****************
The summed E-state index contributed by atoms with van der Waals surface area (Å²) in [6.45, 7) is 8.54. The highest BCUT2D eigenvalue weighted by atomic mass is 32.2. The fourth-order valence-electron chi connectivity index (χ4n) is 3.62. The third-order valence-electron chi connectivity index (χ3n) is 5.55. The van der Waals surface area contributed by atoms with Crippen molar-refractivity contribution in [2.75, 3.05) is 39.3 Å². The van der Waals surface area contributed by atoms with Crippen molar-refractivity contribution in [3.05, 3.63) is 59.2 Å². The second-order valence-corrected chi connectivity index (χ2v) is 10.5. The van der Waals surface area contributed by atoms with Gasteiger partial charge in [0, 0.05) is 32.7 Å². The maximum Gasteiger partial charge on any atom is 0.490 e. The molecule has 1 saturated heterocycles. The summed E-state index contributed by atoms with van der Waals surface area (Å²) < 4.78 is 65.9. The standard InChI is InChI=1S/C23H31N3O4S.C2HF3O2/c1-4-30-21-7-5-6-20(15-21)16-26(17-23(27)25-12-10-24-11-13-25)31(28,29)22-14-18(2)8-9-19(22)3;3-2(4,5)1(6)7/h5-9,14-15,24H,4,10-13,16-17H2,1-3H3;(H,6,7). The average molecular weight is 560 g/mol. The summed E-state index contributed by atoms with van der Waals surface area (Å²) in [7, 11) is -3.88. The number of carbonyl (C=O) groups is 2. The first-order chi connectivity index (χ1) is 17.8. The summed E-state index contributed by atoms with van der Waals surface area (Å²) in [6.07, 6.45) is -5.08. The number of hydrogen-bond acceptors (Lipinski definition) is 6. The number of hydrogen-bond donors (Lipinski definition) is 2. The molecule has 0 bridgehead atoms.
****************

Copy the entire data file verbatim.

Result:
The summed E-state index contributed by atoms with van der Waals surface area (Å²) in [6.45, 7) is 8.54. The highest BCUT2D eigenvalue weighted by atomic mass is 32.2. The fourth-order valence-electron chi connectivity index (χ4n) is 3.62. The third-order valence-electron chi connectivity index (χ3n) is 5.55. The van der Waals surface area contributed by atoms with Crippen molar-refractivity contribution in [2.75, 3.05) is 39.3 Å². The van der Waals surface area contributed by atoms with Crippen molar-refractivity contribution in [3.05, 3.63) is 59.2 Å². The second-order valence-corrected chi connectivity index (χ2v) is 10.5. The van der Waals surface area contributed by atoms with Gasteiger partial charge in [0, 0.05) is 32.7 Å². The maximum Gasteiger partial charge on any atom is 0.490 e. The molecule has 1 saturated heterocycles. The summed E-state index contributed by atoms with van der Waals surface area (Å²) < 4.78 is 65.9. The standard InChI is InChI=1S/C23H31N3O4S.C2HF3O2/c1-4-30-21-7-5-6-20(15-21)16-26(17-23(27)25-12-10-24-11-13-25)31(28,29)22-14-18(2)8-9-19(22)3;3-2(4,5)1(6)7/h5-9,14-15,24H,4,10-13,16-17H2,1-3H3;(H,6,7). The average molecular weight is 560 g/mol. The summed E-state index contributed by atoms with van der Waals surface area (Å²) in [7, 11) is -3.88. The number of carbonyl (C=O) groups is 2. The first-order chi connectivity index (χ1) is 17.8. The summed E-state index contributed by atoms with van der Waals surface area (Å²) in [6.07, 6.45) is -5.08. The number of hydrogen-bond acceptors (Lipinski definition) is 6. The number of hydrogen-bond donors (Lipinski definition) is 2. The molecule has 0 bridgehead atoms.